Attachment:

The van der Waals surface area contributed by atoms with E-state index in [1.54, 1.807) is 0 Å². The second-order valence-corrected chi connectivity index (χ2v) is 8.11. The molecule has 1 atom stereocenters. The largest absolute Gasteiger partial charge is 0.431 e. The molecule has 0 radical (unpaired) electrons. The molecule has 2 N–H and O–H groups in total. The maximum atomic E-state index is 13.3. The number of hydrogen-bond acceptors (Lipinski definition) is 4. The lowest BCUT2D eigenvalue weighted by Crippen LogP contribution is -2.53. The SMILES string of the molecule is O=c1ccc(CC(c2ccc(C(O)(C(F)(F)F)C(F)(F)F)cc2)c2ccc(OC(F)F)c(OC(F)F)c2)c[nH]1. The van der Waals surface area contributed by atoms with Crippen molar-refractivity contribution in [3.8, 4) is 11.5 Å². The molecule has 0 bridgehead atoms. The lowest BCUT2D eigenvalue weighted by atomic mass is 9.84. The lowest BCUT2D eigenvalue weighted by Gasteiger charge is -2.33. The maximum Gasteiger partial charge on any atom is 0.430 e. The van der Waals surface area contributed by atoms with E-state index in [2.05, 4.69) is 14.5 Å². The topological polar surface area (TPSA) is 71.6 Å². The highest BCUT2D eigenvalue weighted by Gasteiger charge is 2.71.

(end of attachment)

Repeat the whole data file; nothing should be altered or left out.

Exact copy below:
The van der Waals surface area contributed by atoms with E-state index in [1.54, 1.807) is 0 Å². The second-order valence-corrected chi connectivity index (χ2v) is 8.11. The molecule has 1 atom stereocenters. The largest absolute Gasteiger partial charge is 0.431 e. The molecule has 0 radical (unpaired) electrons. The molecule has 2 N–H and O–H groups in total. The maximum atomic E-state index is 13.3. The number of hydrogen-bond acceptors (Lipinski definition) is 4. The lowest BCUT2D eigenvalue weighted by Crippen LogP contribution is -2.53. The SMILES string of the molecule is O=c1ccc(CC(c2ccc(C(O)(C(F)(F)F)C(F)(F)F)cc2)c2ccc(OC(F)F)c(OC(F)F)c2)c[nH]1. The van der Waals surface area contributed by atoms with Crippen molar-refractivity contribution in [3.8, 4) is 11.5 Å². The molecule has 0 bridgehead atoms. The lowest BCUT2D eigenvalue weighted by atomic mass is 9.84. The lowest BCUT2D eigenvalue weighted by Gasteiger charge is -2.33. The maximum Gasteiger partial charge on any atom is 0.430 e. The van der Waals surface area contributed by atoms with E-state index in [2.05, 4.69) is 14.5 Å². The topological polar surface area (TPSA) is 71.6 Å². The highest BCUT2D eigenvalue weighted by Gasteiger charge is 2.71.